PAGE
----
California magnet school boosts achievement and enrollment through innovative program
De Anza Academy of Technology and the Arts is a high-achieving magnet school with project-based and collaborative-learning environments and makerspaces. A few years ago, however, De Anza, part of Ventura USD in California, was a low-achieving middle school with declining enrollment and at risk of closure.
De Anza decided to become a 1-to-1 technology school to engineer a turnaround, which intrigued Alex Wulff, who is a STEM instructor at De Anza, but it also left him with a question.
“If we give everyone a laptop, then what are students going to do with them?” Wulff recalls saying.
His question was addressed with the help of Acer, which provided laptop and desktop computers for the students.
“I feel Acer cares a lot about helping students succeed,” Wulff says. “They care a lot about education.”
Wulff says Acer laptops and desktops offer more to students than a tablet, which is more of a “consumption device” that can be loaded with content but doesn’t necessarily foster collaboration and creation.
“Without a keyboard, it’s difficult to collaborate on blogs and design things in CAD,” Wulff says. “Coupled with the fact that some tablets cost two and three times as much as an Acer laptop, it was a pretty clear choice for us.”
Instructing students and teachers
Wulff’s position evolved in a way that he spends half his time teaching and the other half helping other teachers with project-based curriculum and integration of technology in their classrooms.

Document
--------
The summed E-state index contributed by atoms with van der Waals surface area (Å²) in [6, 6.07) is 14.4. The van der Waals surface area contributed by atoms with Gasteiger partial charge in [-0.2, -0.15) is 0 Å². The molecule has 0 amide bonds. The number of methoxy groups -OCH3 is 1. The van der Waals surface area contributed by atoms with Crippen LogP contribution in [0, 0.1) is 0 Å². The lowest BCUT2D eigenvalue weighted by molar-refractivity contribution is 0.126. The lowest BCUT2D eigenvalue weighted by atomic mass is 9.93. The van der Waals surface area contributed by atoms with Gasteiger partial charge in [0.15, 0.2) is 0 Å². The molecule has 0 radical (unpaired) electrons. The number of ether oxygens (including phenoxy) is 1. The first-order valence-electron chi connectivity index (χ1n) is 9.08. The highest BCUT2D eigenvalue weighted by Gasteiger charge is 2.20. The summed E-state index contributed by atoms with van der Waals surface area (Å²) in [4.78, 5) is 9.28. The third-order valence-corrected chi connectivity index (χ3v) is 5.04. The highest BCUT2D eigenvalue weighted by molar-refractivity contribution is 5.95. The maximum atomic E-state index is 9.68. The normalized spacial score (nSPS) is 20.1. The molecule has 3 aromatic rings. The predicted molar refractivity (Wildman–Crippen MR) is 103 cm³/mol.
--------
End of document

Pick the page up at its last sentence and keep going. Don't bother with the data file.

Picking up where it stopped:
“I feel those two components go hand in hand,” Wulff says. “If you’re going to innovate, you pretty much need to have technology because there isn’t a textbook for integrating an aquaponics project with next-generation science and math standards.”
Wulff says he is also able to interactively evaluate his students in real time. He delivers “measures” to his students through their Acer laptops via an internal school website. Wulff can create questions to see, based on their answers, what students know or where they may need improvement. If 90 percent of the students answer the questions correctly, Wulff can move to the next lesson. If 40 percent of the students answer something correctly, he adjusts his lesson for additional learning. Wulff broadcasts collective class “measures,” which allows the students to analyze the data as well.
“It’s a really powerful thing for students to be able to analyze their own data,” Wulff says.
Students can also leave with their laptops after eighth grade after paying a nominal $1 purchase price.
“If you consider that more than 70 percent of our student population is on free-and-reduced lunch, then this makes a huge impact,” Wulff says.
Wulff often wonders where his students will be five years after they leave De Anza, though he has a pretty good idea based on the results so far.
“If they’re given this opportunity to continue down this pathway, these students are going to be in college and already are going to have an incredible range of skills,” Wulff says.
For more information, visit www.acer.com/ac/en/US/content/professional-education-home